Wednesday, November 21, 2007

Diagnosing Plant Problems

"Diagnosing plant problems requires patience"

The above title was posted by Karen Bernhard, Entomologist, Lehigh Co. Cooperative Extension, on November 8th on The Morning Call web site

Many times the folks at the County Extension office know what’s happening with your plant, lawn, vegetable, shrub or tree because they have received other calls or they are seeing the same problem in their own gardens. Sometimes the information will be posted on the blog.

Sometimes the question is extremely difficult to answer. These are the problems that take time and patience. Is it caused by a bug, a virus, bacteria? Or is it cultural – the weather, site problems, hardiness problems, problem with sprays, or a host of other reasons?

In the Master Gardener Blog, a helpful questionnaire is posted under “Garden Resources” in the right-hand column. Click “Send Questions to a Master Gardener.” Click again on “Submit your questions online”. The form will give you some idea of the information needed to accurately assess the problem.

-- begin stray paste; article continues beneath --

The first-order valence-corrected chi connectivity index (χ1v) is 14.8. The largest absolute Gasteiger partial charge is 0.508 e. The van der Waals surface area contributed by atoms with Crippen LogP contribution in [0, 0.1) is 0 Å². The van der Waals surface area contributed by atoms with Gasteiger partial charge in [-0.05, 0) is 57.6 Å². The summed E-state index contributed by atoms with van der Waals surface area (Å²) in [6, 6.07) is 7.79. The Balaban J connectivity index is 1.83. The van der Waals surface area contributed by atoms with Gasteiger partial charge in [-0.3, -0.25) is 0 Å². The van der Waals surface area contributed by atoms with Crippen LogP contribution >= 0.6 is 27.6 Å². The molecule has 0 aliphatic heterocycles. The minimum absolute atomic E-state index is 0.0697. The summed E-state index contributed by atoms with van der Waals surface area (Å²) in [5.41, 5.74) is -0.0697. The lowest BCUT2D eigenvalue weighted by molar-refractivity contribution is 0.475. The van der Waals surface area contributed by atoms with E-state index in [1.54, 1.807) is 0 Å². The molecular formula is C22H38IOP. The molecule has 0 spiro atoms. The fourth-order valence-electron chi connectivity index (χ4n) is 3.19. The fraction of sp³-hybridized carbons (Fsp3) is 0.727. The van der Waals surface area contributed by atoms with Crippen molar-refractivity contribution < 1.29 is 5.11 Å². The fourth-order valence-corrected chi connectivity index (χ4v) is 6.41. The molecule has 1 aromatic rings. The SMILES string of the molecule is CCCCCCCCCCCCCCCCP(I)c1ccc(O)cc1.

If it is a really difficult problem, you may be asked to bring a sample. Take as much of the plant as you can. Often the answer is in the transition zone between the good growth and the problem zone. Sometimes it is even in the roots. The samples will need to be fresh. If you can’t get to the office right away, store the sample in a plastic bag, keep it cool and get it there as soon as possible. When you call, the people at the Extension Office will advise you how to handle the specimen.

A helpful guide for the do-it-yourself gardener “A Guide to Diagnosing Diseases of Landscape Plants” Virginia Cooperative Extension

If you have a difficult problem, be prepared for a tough answer.

- Sometimes there is nothing you can do. The plant is toast.
- Treatment may be delayed until another season. A pesticide may only work at a certain stage of the insect’s life.
- Sometimes there’s nothing you need to do. It will eventually go away.

Hopefully, the people at the extension will be able to provide a plan of action and not a dire diagnosis.

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